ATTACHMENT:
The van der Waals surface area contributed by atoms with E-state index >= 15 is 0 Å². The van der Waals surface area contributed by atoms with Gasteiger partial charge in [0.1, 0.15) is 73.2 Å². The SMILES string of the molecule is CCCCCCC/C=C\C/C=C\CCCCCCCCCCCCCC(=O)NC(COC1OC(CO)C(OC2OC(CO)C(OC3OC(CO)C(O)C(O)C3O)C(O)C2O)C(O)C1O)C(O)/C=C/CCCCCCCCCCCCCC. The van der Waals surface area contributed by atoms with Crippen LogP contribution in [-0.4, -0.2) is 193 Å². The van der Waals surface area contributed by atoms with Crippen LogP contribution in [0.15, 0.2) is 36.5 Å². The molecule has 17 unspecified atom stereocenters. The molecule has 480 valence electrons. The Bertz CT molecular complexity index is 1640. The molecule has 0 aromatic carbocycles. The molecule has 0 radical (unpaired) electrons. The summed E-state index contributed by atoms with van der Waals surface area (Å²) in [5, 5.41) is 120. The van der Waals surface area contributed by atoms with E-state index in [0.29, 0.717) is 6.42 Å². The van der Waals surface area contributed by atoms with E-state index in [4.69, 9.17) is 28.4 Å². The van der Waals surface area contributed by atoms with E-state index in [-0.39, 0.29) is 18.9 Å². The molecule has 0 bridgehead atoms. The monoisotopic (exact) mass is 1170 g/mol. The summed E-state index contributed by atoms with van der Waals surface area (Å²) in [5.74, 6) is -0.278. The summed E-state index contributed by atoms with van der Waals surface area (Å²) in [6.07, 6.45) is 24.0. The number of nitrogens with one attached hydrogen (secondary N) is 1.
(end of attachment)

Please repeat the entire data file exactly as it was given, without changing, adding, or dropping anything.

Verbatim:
The van der Waals surface area contributed by atoms with E-state index >= 15 is 0 Å². The van der Waals surface area contributed by atoms with Gasteiger partial charge in [0.1, 0.15) is 73.2 Å². The SMILES string of the molecule is CCCCCCC/C=C\C/C=C\CCCCCCCCCCCCCC(=O)NC(COC1OC(CO)C(OC2OC(CO)C(OC3OC(CO)C(O)C(O)C3O)C(O)C2O)C(O)C1O)C(O)/C=C/CCCCCCCCCCCCCC. The van der Waals surface area contributed by atoms with Crippen LogP contribution in [-0.4, -0.2) is 193 Å². The van der Waals surface area contributed by atoms with Crippen LogP contribution in [0.15, 0.2) is 36.5 Å². The molecule has 17 unspecified atom stereocenters. The molecule has 480 valence electrons. The Bertz CT molecular complexity index is 1640. The molecule has 0 aromatic carbocycles. The molecule has 0 radical (unpaired) electrons. The summed E-state index contributed by atoms with van der Waals surface area (Å²) in [5, 5.41) is 120. The van der Waals surface area contributed by atoms with E-state index in [0.29, 0.717) is 6.42 Å². The van der Waals surface area contributed by atoms with E-state index in [4.69, 9.17) is 28.4 Å². The van der Waals surface area contributed by atoms with E-state index in [-0.39, 0.29) is 18.9 Å². The molecule has 0 bridgehead atoms. The monoisotopic (exact) mass is 1170 g/mol. The summed E-state index contributed by atoms with van der Waals surface area (Å²) in [5.74, 6) is -0.278. The summed E-state index contributed by atoms with van der Waals surface area (Å²) in [6.07, 6.45) is 24.0. The number of nitrogens with one attached hydrogen (secondary N) is 1.